This has become the standard cold hardy red flowering bottlebrush in our climate. 4″ brushes of raspberry red occur en mass in May/June and sporadically there after on established plants. Low, spreading arching habit. Give it horizontal space to grow. Virtually any soil type and incredibly drought adapted when established. Accepts regular irrigation as well. Must have full, all day sun to perform. Avoid exposure to subfreezing east winds, err on the side of protection. Cold hardy to a little below 10ºF but has vigorously recovered from subzero lows returning from the base. If damaged by cold cut back in spring- then supply regular irrigation and recovery is rapid. Moderate deer resistance. To 3′ x 5′ wide in 6 years.
One of our very best selections of the cold hardy mountain bottlebrush from Tasmania. This unusual variant has smaller leaves held closer together on a compact and dense growing shrub. To 4′ tall and 3′ wide in 7 years. In May-June every branch tip is decked in 3″ chartreuse green bottlebrush flowers. An incredibly heavy bloomer – even when very young. Full sun and virtually any soil with REGULAR summer water. Definitely not as drought tolerant as other hardy Callistemons. Slow growth. Moderate deer resistance. Cold hardy to 5ºF. Combine with other full sun shrubs that require moderate summer water- a good soak once every two weeks. Excels in hell strips. A great texture for borders or even an informal low hedge. Little pruning required. (Syn. Melaleuca virens- they are attempting to lump all Callistemons into Melaleuca- we’re still waiting.) Wildly showy shrub in bloom. Hummingbird delight.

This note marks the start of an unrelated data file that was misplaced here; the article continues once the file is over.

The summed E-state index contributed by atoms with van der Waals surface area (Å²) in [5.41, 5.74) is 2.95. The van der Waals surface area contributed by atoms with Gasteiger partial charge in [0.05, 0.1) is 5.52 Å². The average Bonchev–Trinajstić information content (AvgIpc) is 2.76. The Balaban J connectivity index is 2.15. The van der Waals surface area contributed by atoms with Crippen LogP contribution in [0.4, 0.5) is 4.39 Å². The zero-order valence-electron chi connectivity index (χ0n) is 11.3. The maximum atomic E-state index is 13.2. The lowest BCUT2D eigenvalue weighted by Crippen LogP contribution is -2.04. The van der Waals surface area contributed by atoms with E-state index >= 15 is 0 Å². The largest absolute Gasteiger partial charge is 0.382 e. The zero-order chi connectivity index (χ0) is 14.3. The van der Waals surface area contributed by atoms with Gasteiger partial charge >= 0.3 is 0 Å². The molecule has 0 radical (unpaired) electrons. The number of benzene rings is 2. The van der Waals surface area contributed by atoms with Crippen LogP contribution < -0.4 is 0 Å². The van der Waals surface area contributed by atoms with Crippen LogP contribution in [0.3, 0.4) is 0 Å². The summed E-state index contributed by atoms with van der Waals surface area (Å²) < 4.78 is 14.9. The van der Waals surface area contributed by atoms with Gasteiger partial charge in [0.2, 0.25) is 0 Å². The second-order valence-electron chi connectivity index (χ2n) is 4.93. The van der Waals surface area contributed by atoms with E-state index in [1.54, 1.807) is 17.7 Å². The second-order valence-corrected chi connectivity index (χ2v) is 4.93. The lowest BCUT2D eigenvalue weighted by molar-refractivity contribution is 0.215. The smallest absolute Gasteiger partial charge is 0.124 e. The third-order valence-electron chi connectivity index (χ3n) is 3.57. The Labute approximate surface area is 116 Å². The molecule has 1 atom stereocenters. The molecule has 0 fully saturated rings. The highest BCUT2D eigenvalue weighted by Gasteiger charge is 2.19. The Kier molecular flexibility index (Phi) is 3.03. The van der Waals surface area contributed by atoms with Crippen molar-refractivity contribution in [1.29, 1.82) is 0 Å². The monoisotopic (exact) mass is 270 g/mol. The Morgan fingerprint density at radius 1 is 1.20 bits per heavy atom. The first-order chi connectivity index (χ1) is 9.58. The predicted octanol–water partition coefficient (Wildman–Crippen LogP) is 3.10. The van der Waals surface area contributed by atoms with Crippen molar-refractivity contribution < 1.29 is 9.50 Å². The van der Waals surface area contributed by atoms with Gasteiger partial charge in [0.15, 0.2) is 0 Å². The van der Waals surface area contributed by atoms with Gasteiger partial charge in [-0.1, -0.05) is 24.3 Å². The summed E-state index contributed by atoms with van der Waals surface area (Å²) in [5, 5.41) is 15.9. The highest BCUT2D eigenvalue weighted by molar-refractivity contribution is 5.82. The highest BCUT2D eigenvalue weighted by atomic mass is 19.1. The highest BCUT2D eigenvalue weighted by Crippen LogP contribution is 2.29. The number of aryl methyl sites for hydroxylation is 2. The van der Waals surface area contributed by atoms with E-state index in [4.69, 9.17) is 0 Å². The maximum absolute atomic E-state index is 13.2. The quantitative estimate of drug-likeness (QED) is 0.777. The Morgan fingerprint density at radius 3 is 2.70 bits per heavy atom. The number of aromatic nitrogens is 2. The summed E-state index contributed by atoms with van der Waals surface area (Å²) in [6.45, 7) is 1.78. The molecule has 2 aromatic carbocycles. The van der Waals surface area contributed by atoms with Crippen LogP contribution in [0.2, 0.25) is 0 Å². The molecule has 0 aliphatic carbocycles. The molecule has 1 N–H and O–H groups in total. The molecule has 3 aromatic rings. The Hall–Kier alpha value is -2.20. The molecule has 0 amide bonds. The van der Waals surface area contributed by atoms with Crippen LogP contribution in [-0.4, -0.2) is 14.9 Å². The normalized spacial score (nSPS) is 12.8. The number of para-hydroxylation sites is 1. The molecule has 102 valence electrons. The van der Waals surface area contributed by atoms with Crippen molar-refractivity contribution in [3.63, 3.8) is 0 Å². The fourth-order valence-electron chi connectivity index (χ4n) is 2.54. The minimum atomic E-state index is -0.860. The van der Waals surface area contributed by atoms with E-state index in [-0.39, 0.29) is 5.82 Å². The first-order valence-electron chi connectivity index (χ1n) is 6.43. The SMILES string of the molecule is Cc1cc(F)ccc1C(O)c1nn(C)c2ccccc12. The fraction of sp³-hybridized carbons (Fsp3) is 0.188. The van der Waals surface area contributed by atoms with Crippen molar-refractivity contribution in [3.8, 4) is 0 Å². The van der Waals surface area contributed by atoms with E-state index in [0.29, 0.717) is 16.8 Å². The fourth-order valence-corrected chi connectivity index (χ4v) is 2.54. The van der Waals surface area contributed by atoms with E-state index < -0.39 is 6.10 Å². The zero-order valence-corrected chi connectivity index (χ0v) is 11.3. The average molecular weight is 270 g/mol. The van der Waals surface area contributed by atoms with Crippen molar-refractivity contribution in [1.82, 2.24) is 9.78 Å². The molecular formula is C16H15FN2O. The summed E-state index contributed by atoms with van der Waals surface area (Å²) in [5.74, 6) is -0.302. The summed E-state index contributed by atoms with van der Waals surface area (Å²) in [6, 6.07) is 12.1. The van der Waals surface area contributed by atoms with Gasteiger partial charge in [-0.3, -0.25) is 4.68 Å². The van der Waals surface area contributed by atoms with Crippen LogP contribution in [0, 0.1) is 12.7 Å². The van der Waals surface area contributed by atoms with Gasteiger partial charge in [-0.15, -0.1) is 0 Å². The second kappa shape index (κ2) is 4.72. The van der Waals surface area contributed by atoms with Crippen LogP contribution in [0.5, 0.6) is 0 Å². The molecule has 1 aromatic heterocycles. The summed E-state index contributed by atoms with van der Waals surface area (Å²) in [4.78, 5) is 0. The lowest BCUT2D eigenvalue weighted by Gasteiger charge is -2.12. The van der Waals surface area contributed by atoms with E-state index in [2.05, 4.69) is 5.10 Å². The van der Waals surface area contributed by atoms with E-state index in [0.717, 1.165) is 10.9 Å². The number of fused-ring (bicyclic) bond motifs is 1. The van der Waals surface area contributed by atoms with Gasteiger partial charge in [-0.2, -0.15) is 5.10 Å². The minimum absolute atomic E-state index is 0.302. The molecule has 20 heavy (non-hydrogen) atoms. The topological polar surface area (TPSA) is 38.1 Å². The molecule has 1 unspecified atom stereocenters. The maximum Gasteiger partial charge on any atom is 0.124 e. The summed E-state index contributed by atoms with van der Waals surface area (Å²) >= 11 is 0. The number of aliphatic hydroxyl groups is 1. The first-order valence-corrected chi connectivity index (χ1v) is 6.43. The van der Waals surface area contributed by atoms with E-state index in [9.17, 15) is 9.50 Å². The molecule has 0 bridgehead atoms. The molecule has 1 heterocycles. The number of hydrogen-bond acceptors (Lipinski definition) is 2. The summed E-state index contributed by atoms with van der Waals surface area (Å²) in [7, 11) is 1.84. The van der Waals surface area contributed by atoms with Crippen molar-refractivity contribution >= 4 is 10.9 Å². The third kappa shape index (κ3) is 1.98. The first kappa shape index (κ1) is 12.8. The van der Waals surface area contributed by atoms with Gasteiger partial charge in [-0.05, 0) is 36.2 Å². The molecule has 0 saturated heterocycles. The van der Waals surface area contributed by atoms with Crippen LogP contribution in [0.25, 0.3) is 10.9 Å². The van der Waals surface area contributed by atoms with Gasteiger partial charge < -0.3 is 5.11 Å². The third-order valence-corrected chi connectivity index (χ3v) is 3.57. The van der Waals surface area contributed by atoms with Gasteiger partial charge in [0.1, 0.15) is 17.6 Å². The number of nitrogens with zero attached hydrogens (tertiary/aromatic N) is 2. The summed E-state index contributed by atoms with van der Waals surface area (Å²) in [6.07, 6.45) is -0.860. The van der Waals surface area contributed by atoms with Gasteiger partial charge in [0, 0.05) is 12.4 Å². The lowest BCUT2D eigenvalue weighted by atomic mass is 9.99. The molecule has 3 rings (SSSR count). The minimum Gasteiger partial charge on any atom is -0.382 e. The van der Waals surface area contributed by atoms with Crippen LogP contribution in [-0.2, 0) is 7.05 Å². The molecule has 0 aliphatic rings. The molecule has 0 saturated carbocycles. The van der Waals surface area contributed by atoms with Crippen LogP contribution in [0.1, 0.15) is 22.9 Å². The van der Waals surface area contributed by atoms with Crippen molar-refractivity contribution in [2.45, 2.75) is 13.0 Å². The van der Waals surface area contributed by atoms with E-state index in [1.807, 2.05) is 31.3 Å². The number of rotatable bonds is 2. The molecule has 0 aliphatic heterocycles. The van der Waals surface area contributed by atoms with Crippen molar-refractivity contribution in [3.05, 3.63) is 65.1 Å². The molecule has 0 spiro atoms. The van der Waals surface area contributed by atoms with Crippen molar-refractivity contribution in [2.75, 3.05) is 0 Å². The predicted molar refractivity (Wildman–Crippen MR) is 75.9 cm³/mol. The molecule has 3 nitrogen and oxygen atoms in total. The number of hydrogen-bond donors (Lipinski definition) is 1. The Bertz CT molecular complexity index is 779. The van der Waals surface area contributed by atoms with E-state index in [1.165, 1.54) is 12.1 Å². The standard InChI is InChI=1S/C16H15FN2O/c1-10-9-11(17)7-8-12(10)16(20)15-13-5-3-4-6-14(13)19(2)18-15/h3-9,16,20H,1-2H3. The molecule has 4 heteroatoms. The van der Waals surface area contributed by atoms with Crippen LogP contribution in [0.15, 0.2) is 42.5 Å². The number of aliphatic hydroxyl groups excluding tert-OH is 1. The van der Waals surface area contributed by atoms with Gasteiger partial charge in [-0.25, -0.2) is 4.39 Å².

Xera Plants Introduction.